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Thursday, January 10, 2013

A Portfolio Approach to Sales - Harvard Business Review

A Portfolio Approach to Sales - Harvard Business Review: "A Portfolio Approach to Sales"

What do sales reps at some of today’s biggest B2B vendors have in common with Fuller Brush men of yore? They both have relied on the foot-in-the-door approach to sales: Establish the relationship by leveraging price and performance advantages over competitors, then expand the business by methodically migrating from one adjacent sales opportunity to the next. That approach may still work if you’re selling home care products door-to-door in the suburbs, but it’s inefficient—and often ineffective—when your customers are located in big enterprises and your goal is to become a long-term strategic partner and solutions provider.
Among the major challenges vendors now face is that the skills needed to sell, say, replacement printers to a large customer’s IT organization are very different from those required to get buy-in from a customer’s senior managers on a long-term strategic alliance. So how can vendors anticipate and meet enterprise customers’ diverse needs? First and foremost, they should enter accounts at several management and administrative levels with resources that are tailored to each sales opportunity. By matching capabilities to specific opportunities and providing carefully considered support, vendors can optimize their return on their sales efforts.
The companies that do this best, we’ve found, are those that take a portfolio approach to managing sales. In 2000, we described in a Harvard Business School case study how Hewlett-Packard reorganized its sales functions around defined sales opportunity portfolios. Since then, we have studied variants of this practice at dozens of companies in industries ranging from financial services to pharmaceuticals. Teams using portfolio tools have new-business growth rates that are on average three times those of their peers.
The portfolio approach divides potential sales opportunities into four categories—repurchase, replacement, expansion, and innovation—and then supports sales reps in ways that maximize their performance for each type of sale. The skill sets required to manage each type of opportunity may overlap, but they are substantially different. Therefore, vendors can benefit by reorganizing their sales forces and redefining the roles of reps to best service the portfolio customers represent. This means giving salespeople more autonomy and allowing them to function more like account managers.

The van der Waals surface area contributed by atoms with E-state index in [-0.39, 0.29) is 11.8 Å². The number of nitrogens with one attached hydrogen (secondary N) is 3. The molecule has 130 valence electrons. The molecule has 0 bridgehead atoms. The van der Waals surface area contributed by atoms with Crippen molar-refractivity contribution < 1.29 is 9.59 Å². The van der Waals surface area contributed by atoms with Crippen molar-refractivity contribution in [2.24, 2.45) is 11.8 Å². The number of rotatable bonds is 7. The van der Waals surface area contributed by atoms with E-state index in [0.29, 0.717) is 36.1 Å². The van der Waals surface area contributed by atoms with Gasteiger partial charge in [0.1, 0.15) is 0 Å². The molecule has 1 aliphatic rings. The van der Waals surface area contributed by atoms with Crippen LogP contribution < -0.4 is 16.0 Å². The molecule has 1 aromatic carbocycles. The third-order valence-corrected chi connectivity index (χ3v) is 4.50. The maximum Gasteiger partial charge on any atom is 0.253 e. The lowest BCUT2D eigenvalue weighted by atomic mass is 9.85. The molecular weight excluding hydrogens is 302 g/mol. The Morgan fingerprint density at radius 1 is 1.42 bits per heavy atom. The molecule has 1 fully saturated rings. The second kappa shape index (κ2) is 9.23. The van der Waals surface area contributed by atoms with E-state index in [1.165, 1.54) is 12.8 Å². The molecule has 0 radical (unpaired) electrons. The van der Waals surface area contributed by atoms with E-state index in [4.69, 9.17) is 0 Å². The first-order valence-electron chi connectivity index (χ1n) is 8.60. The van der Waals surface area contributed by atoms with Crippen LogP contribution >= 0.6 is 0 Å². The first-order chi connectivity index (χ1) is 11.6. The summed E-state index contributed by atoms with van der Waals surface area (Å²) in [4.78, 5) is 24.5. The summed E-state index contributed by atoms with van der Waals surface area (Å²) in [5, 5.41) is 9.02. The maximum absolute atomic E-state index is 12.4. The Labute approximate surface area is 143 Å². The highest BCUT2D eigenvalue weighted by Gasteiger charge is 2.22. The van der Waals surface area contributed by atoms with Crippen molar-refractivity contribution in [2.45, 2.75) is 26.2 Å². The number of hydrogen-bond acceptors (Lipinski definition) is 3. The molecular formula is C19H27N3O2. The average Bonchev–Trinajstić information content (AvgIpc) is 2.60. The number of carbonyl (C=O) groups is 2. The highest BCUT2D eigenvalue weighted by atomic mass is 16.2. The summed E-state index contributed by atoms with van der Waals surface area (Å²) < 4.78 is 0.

Repurchase occurs when customers buy more of a product from a given vendor. To win repurchase orders, a rep needs to remain front and center in customers’ minds, have their full confidence, anticipate their needs, and be there when those needs arise (an absent rep invites competitors to steal away business). The rep must also, of course, be able to meet customers’ specifications for features, delivery, and price.
Because ongoing service typically adds great value to product purchases, it is usually the vendor’s service organization, rather than the sales rep, that is critical in securing repurchases. Yet firms rarely leverage service to support sales. As a result, sales reps waste time and effort juggling service-oriented tasks related to their customers’ previous purchases when they should be nurturing the relationship and selling.
In addition to increasing the service organization’s overall involvement in selling efforts, a shrewd vendor will establish a dedicated in-house sales support team to serve as the contact point for customers in repurchase relationships. This group keeps abreast of customers’ repurchasing needs by performing such tasks as responding to requests for quotations (RFQ) and customer inquiries on pending RFQs. It also heads off rejections by defending quotes that might marginally deviate from customers’ specified needs and monitors customers’ future purchase requirements to help sales reps forecast demand. These support activities free reps to focus on higher-level sales efforts that can help secure repurchases.